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ADVOCACY SPOTLIGHT


3. Representation: The third provi- sion would require CMS to add an ASC representative to its Advisory Panel on Hospital Outpatient Pay- ment (HOP). The HOP makes de- cisions that affect both HOPD and ASC facility fees and eligible pro- cedures. In March of 2019, there was progress on this concept, as the Hospital and Ambulatory Policy Group at CMS invited Terry Bohlke, former president of the ASCA Board of Directors, to serve on the HOP.


4. Administrative Transparency: The fourth provision would re- quire CMS to disclose which criteria trigger the exclusion of a procedure from the ASC ap- proved list. In the calendar year 2021 OPPS/ASC proposed rule, CMS included this provision in one of its proposals to create a formal process by which pro- cedures may be moved onto the ASC payable list.


The ASC Quality and Access Act is


ASCA’s main priority on the legislative front, and we are grateful for consistent leadership from the bill’s champions to advance the legislation. In June 2019, the House Committee on Ways and Means advanced legislation that includes the representation and administrative trans- parency provisions of that act.


Removing Barriers to Colorectal Cancer Screening Act


In March 2019, Senators Sherrod Brown (D-OH), Roger Wicker (R-MS), Ben Cardin (D-MD) and Susan Col- lins (R-ME) and Representatives Don- ald Payne, Jr. (D-NJ), Rodney Davis (R-IL), Donald McEachin (D-VA) and David McKinley (R-WV) introduced the Removing Barriers to Colorectal Can- cer Screening Act (H.R. 1570/S. 668). If enacted, this legislation would pro- vide many benefits to patients, includ- ing the removal of unexpected costs and limiting the financial restraints that dis-


courage many people from getting this screening. Upon introduction, more than 160 representatives and senators had already signed on to support this effort. ASCA has advocated for this legisla-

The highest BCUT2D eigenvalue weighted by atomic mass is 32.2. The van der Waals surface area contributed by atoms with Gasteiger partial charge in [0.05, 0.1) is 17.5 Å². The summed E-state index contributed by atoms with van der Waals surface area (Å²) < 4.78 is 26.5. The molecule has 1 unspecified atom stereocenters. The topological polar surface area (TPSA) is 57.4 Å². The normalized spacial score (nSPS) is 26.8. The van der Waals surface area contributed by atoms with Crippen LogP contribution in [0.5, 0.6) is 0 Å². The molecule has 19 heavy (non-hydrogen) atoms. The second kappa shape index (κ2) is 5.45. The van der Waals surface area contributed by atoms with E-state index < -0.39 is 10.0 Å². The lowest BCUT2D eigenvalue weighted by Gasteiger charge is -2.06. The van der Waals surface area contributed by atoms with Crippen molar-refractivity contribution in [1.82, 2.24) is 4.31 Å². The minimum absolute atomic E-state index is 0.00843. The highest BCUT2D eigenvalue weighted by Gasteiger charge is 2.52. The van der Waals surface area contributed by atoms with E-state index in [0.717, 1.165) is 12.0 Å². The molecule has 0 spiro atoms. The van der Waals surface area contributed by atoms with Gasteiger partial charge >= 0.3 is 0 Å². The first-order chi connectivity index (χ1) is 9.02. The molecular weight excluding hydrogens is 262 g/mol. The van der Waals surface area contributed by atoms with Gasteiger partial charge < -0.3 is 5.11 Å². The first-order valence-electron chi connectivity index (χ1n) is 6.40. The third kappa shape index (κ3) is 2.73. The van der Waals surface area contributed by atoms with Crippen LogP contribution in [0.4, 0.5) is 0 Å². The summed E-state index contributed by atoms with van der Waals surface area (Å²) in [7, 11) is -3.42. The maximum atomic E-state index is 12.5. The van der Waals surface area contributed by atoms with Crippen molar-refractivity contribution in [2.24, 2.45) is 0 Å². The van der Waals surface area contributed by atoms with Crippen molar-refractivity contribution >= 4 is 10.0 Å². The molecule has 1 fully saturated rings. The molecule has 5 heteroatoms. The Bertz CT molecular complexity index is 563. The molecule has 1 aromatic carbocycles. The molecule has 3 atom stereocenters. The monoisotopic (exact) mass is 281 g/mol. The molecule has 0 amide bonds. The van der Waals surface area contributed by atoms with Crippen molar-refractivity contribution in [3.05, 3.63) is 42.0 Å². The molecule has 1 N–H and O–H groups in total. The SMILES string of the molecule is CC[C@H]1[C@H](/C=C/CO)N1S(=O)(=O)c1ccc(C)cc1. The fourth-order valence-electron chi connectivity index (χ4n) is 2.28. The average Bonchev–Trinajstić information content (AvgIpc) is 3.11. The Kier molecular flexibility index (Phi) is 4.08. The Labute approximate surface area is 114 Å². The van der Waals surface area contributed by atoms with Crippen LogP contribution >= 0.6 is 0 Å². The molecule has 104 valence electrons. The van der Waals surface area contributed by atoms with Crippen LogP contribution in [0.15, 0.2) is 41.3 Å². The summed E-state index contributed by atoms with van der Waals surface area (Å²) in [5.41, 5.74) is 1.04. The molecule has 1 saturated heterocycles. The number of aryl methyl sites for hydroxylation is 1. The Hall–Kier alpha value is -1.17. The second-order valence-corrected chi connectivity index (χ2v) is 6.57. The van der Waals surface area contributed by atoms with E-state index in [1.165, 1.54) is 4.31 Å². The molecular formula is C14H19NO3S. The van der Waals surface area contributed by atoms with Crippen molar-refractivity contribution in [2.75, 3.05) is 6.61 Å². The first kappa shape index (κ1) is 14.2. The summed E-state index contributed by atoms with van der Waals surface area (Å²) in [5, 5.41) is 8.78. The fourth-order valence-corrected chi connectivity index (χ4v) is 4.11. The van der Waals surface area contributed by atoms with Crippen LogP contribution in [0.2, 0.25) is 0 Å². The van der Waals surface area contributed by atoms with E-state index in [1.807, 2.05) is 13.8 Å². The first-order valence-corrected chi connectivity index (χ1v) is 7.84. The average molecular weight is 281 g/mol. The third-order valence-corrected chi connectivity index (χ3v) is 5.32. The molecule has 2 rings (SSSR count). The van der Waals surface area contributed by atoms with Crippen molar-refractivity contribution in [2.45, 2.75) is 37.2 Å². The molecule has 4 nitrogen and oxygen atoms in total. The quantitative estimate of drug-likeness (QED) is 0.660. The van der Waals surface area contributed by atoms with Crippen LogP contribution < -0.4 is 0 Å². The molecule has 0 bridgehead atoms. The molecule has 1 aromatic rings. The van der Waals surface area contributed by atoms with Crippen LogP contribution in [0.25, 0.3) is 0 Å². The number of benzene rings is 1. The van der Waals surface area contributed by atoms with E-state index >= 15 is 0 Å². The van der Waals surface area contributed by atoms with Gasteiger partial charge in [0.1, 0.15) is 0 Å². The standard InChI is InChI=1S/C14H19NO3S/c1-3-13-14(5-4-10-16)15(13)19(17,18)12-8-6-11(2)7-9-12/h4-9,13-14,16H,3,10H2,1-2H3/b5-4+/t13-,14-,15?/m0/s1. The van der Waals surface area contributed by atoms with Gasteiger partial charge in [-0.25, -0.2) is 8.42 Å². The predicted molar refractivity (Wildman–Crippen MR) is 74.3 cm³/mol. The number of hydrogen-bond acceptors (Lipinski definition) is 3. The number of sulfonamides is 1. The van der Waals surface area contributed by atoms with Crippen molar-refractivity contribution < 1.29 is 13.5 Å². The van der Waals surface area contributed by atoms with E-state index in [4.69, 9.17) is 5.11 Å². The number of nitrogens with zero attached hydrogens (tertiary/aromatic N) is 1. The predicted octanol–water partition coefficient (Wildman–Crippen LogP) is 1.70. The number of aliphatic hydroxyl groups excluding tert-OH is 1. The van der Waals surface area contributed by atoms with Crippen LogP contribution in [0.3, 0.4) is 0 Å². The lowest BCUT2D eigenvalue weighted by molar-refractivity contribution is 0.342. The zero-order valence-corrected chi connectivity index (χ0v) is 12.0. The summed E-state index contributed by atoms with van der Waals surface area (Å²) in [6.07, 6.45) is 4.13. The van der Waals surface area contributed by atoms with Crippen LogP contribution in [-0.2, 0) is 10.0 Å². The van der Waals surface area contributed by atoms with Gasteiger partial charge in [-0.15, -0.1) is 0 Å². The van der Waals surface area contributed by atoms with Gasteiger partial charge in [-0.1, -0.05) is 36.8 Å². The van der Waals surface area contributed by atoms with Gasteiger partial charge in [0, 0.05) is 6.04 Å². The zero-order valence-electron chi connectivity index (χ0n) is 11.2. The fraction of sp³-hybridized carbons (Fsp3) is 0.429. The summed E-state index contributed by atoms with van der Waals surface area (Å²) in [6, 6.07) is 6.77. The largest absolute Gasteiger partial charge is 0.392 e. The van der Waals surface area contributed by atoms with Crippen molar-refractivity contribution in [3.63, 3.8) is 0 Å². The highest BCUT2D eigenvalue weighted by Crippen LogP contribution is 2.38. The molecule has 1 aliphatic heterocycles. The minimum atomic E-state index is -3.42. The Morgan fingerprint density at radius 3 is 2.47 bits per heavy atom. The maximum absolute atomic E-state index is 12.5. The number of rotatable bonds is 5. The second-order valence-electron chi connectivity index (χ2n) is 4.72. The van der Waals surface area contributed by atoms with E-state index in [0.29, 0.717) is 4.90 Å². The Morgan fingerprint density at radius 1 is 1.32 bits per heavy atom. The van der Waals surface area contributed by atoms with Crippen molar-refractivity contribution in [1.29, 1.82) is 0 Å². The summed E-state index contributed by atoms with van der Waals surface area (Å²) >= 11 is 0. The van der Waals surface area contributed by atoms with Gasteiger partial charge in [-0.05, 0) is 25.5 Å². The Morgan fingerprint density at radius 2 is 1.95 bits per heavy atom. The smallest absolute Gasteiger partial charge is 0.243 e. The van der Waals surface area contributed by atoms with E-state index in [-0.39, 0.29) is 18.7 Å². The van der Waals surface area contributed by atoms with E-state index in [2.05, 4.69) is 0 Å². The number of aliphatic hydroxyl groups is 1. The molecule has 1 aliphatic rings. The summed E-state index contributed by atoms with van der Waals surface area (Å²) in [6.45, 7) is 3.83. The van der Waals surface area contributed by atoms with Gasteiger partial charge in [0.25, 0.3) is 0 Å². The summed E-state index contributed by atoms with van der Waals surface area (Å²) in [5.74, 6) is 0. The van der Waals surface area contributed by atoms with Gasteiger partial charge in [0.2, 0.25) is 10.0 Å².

tion for many years and regularly works with a broad coalition of healthcare asso- ciations on this issue and legislation.


NO PAIN Act The Non-Opioids Prevent Addiction In the Nation (NO PAIN) Act, was intro- duced in both chambers near the end of the first session. This is a new piece of legislation that ASCA supports. If enacted, this legislation would require the US Department of Health & Human Services (HHS) secretary to consider separate reimbursement for drugs and


TRACK THE LATEST REGULATORY AND LEGISLATIVE NEWS FOR ASCs


Visit ASCA’s website every week to stay up to date on the latest government affairs news affecting the ASC industry. Every week, ASCA’s Government Affairs Update newsletter is posted online for ASCA members to read. The weekly newsletter tracks and analyzes the latest legislative and regulatory developments concerning ASCs.


ascassociation.org/ GovtAffairsUpdate


devices that help curtail post-operative opioid use in both ASCs and HOPDs. In addition, this legislation would require CMS to provide a report to Congress detailing similar barriers that might exist in Medicare for therapeutic approaches to acute pain.


Legislation on Surprise Medical Billing Through the 116th Congress, both cham- bers considered legislative solutions to end balance billing, which often comes as a surprise to patients. The first ses- sion saw the most formal activity, with relevant committees in both chambers considering and advancing legislation. Throughout the whole Congress, ASCA worked with other healthcare associa- tions to educate policymakers about the pitfalls of various proposals to ensure that providers’ perspectives and con- cerns were understood and addressed. In the Senate, Chairman Lamar Alex- ander (R-TN) and Ranking Member Patty Murray (D-WA) of the US Sen- ate Committee on Health, Education, Labor and Pensions (HELP) sought stakeholder feedback in May 2019 on that committee’s initial proposal. In June 2019, ASCA submitted comments on how they believe the HELP Commit- tee can strengthen the legislation to fur- ther reduce healthcare costs for patients and families. Later that month, HELP advanced its proposal, which the full Senate did not act on before session-end. In the House, the Committees on


Education and Workforce, Ways and Means, and Energy and Commerce each considered legislation on this topic. Although these committees advanced legislation for the full House to con- sider, that chamber did not pass a bill in the first session as Democratic members were still working on the contours of an inter-party agreement on the issue.


Steve Selde is ASCA’s assistant director of Government Affairs. Write him at sselde@ ascassociation.org.


ASC FOCUS NOVEMBER/DECEMBER 2020| ascfocus.org 23


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